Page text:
U.S. stocks were solidly higher in the final hour of trading Monday, kicking off a busy week that includes the latest read on inflation and midterm elections that will determine control of Congress, as third-quarter corporate earnings season hits the home stretch.
How stocks are trading
The Dow Jones Industrial Average
was up 465 points, or 1.4%, at 32,868.
The S&P 500
rose 40 points, or 1.1%, to 3,810.
The Nasdaq Composite
was up 101 points, or 1%, at 10,576.
Stocks fell last week, with the Dow losing 1.4%, the S&P 500 down 3.4% and the Nasdaq Composite dropping 5.7%.
Stock Market Today: Live coverage of Monday’s market action
What’s driving markets
Stock investors were looking ahead to Tuesday’s midterm elections with an upbeat attitude, assessing headlines over the potential for eventual talks between Russia and Ukraine, and bracing for the next major U.S. inflation update this week.
Read: What midterms mean for the stock market’s ‘best 6 months’ as favorable calendar stretch gets under way
Markets moved on Monday “with some anticipation of the midterm elections tomorrow and we know there’s a very, very high chance that Republicans will take at least one chamber of Congress, which will be positive for markets,” said Dan Eye, chief investment officer at Pittsburgh-based Fort Pitt Capital Group, which oversaw $4.2 billion in assets as of September.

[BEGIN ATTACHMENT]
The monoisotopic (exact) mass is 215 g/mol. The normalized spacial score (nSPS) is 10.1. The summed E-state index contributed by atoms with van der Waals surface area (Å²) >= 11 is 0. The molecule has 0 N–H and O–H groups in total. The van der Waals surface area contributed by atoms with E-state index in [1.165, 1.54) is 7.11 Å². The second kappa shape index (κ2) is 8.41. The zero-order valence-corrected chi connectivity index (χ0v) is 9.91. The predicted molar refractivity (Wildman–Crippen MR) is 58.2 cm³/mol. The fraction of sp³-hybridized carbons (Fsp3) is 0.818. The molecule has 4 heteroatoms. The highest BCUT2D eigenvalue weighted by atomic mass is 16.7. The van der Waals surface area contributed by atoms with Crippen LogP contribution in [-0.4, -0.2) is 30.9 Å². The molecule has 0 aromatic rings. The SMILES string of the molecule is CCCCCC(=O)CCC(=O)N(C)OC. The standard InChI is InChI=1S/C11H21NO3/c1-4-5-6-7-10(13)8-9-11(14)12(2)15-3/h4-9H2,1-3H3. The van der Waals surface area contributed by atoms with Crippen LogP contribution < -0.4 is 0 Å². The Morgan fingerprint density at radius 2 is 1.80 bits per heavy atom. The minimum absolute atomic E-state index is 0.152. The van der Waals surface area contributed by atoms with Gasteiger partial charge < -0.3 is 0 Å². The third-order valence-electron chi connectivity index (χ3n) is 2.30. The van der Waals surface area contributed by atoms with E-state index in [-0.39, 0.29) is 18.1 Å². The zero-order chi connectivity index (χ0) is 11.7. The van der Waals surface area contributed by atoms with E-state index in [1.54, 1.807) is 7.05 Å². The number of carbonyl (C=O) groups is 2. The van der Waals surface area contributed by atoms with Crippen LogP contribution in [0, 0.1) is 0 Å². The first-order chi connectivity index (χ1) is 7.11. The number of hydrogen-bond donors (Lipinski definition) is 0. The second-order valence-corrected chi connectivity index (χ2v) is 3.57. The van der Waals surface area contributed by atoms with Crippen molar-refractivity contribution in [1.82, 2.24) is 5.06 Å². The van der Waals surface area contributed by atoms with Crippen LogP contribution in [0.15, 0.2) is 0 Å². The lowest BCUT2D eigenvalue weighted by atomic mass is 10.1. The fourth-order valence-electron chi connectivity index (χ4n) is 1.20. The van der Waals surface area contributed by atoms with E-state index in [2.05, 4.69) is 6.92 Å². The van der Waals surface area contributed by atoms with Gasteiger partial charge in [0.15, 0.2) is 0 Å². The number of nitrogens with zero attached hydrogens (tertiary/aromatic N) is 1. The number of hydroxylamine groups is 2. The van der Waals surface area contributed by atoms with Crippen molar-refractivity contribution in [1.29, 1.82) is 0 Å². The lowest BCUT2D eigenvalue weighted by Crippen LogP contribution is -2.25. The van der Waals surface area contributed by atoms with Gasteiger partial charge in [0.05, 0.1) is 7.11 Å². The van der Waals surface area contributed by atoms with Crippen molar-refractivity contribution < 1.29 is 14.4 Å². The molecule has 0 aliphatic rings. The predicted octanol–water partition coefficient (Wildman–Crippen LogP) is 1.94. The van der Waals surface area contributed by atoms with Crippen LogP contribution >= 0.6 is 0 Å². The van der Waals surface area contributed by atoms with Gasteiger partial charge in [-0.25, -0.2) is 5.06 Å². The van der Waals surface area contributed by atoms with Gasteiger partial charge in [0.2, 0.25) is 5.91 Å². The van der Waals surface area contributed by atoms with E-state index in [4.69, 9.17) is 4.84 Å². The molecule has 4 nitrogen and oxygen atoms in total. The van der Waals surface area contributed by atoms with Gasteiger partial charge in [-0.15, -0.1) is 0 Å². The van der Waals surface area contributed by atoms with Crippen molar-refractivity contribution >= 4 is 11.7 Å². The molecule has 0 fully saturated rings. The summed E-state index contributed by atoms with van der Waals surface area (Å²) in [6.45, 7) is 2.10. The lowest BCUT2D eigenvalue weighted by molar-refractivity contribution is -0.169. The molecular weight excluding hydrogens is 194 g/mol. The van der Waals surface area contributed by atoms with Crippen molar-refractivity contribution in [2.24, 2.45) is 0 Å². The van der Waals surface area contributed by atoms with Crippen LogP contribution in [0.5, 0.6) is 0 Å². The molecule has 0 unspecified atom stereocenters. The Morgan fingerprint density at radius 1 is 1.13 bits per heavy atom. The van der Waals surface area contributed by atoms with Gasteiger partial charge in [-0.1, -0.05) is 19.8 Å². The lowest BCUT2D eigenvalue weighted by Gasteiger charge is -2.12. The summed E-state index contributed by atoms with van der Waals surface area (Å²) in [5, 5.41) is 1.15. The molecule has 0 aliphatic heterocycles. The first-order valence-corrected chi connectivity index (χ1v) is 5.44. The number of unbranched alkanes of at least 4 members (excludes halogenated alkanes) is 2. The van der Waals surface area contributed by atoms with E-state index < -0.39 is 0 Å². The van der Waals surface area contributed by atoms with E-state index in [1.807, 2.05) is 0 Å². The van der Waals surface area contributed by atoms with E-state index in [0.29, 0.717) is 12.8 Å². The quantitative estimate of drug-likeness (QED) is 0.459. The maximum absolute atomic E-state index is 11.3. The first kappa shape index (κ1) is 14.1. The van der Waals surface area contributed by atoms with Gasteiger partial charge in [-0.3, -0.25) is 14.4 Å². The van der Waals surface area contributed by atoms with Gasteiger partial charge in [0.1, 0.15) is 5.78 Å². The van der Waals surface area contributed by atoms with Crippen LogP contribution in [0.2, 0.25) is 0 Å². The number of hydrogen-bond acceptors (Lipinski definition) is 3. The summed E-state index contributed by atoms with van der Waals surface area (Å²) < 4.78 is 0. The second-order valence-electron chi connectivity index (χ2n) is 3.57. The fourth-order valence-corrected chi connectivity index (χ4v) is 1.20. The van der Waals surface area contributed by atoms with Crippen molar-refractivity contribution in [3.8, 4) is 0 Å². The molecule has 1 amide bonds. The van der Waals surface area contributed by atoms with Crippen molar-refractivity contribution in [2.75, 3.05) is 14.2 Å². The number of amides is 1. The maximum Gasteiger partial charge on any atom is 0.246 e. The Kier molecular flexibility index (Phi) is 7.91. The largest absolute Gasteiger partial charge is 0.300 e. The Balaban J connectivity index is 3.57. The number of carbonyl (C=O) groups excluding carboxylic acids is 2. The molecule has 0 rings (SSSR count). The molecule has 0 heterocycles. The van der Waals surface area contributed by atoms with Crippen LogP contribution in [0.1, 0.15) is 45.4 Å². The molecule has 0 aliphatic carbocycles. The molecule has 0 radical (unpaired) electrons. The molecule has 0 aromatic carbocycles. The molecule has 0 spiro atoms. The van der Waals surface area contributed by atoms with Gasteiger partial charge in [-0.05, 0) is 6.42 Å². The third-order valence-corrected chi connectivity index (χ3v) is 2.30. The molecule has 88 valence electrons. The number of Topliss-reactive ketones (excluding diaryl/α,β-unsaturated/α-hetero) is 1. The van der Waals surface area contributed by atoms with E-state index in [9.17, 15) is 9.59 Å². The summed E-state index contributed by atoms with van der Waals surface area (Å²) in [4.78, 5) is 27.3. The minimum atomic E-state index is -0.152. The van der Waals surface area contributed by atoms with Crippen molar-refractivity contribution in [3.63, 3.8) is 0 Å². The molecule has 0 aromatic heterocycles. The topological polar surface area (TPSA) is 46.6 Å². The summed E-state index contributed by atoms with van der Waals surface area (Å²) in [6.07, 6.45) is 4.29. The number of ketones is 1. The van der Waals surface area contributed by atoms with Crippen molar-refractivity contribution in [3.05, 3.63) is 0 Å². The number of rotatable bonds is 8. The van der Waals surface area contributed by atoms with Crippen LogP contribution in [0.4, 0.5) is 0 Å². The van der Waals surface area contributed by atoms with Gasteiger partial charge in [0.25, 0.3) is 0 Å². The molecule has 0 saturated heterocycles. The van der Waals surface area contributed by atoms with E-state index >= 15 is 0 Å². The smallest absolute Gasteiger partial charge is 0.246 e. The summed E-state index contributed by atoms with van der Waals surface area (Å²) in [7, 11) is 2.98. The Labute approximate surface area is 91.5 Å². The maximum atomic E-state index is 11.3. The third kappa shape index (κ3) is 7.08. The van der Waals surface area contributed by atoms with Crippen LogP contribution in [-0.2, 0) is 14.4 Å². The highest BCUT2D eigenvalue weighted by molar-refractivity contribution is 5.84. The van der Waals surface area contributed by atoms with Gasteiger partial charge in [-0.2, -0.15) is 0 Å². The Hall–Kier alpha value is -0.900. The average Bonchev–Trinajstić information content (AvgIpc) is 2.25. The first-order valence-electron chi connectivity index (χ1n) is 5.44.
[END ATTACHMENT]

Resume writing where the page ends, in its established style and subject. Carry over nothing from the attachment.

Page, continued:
In addition, “there were a number of headlines out this weekend about the possibility on the part of NATO to get Russia and Ukraine to the table at some point,” Eye said via phone.
See: The stock market could pop higher after midterms: Morgan Stanley’s Mike Wilson
Over the weekend, the Washington Post reported that the Biden administration was privately encouraging Ukraine’s leaders to signal an openness to negotiate with Russia and to drop their public refusal to participate in talks unless Russian President Vladimir Putin is removed from power.
“And maybe with the Fed meeting behind us, there’s more clarity on rate hikes than there was a week ago,” Eye said. “We now know policy makers are thinking that as early as December they could slow the pace of interest hikes and that the terminal rate will probably go higher than thought in September, but markets have priced a lot of that in.”
“We still have this big inflation report on Thursday and know that if the market moves the other way and things turn south, it’s because investors are looking to position conservatively ahead of the well-anticipated CPI (consumer-price index) report,” he said.
Last week, the Fed delivered a 75-basis-point, or three-quarters of a percentage point, increase in the fed-funds rate, as expected. However, Chairman Jerome Powell emphasized that rates would need to move higher than Fed officials had previously expected and signaled borrowing costs may remain elevated.
Cleveland Fed President Loretta Mester and Boston Fed President Susan Collins were due to speak Monday afternoon, while Richmond Fed President Tom Barkin was scheduled to deliver remarks on inflation in the evening.